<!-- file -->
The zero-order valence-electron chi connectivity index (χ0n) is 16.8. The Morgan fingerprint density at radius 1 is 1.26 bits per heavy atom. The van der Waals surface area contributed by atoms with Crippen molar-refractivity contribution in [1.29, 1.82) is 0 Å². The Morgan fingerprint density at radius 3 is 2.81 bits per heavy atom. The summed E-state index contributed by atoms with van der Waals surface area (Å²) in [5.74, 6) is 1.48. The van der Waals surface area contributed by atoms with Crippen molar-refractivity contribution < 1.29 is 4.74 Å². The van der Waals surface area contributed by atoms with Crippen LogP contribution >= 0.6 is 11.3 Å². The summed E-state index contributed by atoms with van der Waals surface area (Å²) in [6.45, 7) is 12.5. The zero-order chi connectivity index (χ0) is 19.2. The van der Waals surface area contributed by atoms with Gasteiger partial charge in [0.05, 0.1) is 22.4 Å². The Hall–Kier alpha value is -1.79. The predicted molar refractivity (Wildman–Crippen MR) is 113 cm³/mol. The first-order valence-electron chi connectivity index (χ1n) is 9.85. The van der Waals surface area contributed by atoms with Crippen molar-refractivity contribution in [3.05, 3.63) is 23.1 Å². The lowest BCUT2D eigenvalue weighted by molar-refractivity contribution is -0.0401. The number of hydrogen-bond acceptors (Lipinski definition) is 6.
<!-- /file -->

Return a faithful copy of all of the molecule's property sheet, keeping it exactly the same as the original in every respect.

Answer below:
The zero-order valence-electron chi connectivity index (χ0n) is 16.8. The Morgan fingerprint density at radius 1 is 1.26 bits per heavy atom. The van der Waals surface area contributed by atoms with Crippen molar-refractivity contribution in [1.29, 1.82) is 0 Å². The Morgan fingerprint density at radius 3 is 2.81 bits per heavy atom. The summed E-state index contributed by atoms with van der Waals surface area (Å²) in [5.74, 6) is 1.48. The van der Waals surface area contributed by atoms with Crippen molar-refractivity contribution < 1.29 is 4.74 Å². The van der Waals surface area contributed by atoms with Crippen LogP contribution >= 0.6 is 11.3 Å². The summed E-state index contributed by atoms with van der Waals surface area (Å²) in [6.45, 7) is 12.5. The zero-order chi connectivity index (χ0) is 19.2. The van der Waals surface area contributed by atoms with Gasteiger partial charge in [0.05, 0.1) is 22.4 Å². The Hall–Kier alpha value is -1.79. The predicted molar refractivity (Wildman–Crippen MR) is 113 cm³/mol. The first-order valence-electron chi connectivity index (χ1n) is 9.85. The van der Waals surface area contributed by atoms with Crippen molar-refractivity contribution in [3.05, 3.63) is 23.1 Å². The lowest BCUT2D eigenvalue weighted by molar-refractivity contribution is -0.0401. The number of hydrogen-bond acceptors (Lipinski definition) is 6.